Ms Palaszczuk announced on Monday there were 10 cases of the coronavirus in Queensland in the preceding 24 hours, of which four were locally acquired. The other six cases were from overseas.
As a result, greater Brisbane entered a lockdown to last for at least three days from 5pm on Monday, 29 March.
Greater Brisbane covers the council areas of Brisbane, Ipswich, Logan, Redlands and Moreton.
During the lockdown, people in greater Brisbane will only be allowed to leave their homes for essential reasons such as grocery shopping, exercise, work and medical care.
As for the rest of the state, the Queensland government said masks should be worn while indoors, except at home where private gatherings are limited to 30 people.
Further, Ms Palaszczuk called greater Brisbane a COVID hotspot and encouraged leaders in the other states and territories to follow suit.
“I apologise for the inconvenience that it’s doing to people, but health has to come first here,” Ms Palaszczuk said.
“This will enable our health authorities to get on top of the contact tracing.
“This is the right thing to do based on the health advice.”
The Chamber of Commerce and Industry Queensland general manager of advocacy and policy Amanda Rohan said the strict lockdown now will inevitably create challenges for many businesses who are gearing up ahead of the Easter long weekend, but it could prevent long-term financial implications.
“We understand that today’s announcement will disrupt operations and can create uncertainty for businesses affected and consumers, especially so close to the Easter long weekend,” Ms Rohan said.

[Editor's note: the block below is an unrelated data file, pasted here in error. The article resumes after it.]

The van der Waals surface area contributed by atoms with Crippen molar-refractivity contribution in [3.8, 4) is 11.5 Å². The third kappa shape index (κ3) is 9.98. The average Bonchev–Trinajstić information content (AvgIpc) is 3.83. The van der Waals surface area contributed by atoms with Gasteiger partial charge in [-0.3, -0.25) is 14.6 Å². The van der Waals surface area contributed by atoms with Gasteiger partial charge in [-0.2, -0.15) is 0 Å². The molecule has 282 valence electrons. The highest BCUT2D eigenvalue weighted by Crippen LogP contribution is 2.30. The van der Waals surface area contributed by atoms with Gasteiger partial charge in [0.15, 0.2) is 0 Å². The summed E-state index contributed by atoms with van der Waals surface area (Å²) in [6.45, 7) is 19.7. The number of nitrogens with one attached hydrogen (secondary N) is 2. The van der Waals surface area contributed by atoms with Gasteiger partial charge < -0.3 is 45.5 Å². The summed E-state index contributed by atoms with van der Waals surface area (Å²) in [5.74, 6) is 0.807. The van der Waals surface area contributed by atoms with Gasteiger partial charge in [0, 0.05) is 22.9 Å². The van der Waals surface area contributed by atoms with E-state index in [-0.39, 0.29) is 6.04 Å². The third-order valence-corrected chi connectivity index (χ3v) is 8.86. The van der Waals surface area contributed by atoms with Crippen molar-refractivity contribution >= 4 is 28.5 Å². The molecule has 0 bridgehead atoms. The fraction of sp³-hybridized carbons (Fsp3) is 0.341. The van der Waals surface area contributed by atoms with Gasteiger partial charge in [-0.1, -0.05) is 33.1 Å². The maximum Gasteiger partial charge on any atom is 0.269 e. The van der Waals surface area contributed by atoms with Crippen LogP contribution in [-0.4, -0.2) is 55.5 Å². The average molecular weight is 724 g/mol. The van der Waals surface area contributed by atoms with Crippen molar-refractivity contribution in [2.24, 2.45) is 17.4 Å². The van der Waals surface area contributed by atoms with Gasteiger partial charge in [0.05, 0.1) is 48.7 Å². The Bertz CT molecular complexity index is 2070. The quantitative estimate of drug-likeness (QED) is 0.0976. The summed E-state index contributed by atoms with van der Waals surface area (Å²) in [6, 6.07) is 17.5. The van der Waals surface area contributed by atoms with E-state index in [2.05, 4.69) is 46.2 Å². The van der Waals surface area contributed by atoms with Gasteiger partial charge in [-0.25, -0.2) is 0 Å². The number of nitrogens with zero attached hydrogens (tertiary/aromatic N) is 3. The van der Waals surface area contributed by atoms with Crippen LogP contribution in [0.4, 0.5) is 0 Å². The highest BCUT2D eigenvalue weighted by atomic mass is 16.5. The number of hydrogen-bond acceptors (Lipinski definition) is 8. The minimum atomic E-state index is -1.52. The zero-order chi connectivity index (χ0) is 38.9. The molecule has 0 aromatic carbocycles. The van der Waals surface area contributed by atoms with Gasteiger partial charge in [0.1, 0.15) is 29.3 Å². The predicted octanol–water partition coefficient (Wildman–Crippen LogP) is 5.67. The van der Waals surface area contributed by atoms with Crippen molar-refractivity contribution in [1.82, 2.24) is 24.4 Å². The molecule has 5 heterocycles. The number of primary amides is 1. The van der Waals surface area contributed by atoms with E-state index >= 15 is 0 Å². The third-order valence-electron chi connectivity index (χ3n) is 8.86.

“But early action can contain the spread of the virus, giving businesses the best chance to reopen for Easter holidays and minimise longer-term financial impacts across the Queensland economy.”
Ms Rohan said that, throughout the pandemic, CCIQ has advocated for a suite of stimulus support measures that have helped businesses to date; however, many of these, including JobKeeper, have now finished.
In light of these measures rescinding, she said it is crucial for the state government to create a stimulus package for businesses who are forced to close in declared hotspot areas.
“Now is the time for targeted support for businesses to cover their losses. This could be similar to the disaster recovery arrangement that exists when environmental disasters hit our state, a diverse range of funding release measures including financial assistance,” Ms Rohan said.
“What will be essential, though, is clear communication of expectations and requirements for when lockdowns occur and hotspots declared so businesses and consumers are aware of the current conditions and know what support they can rely on.”
The full list of active contact tracing alerts in Queensland can be found here.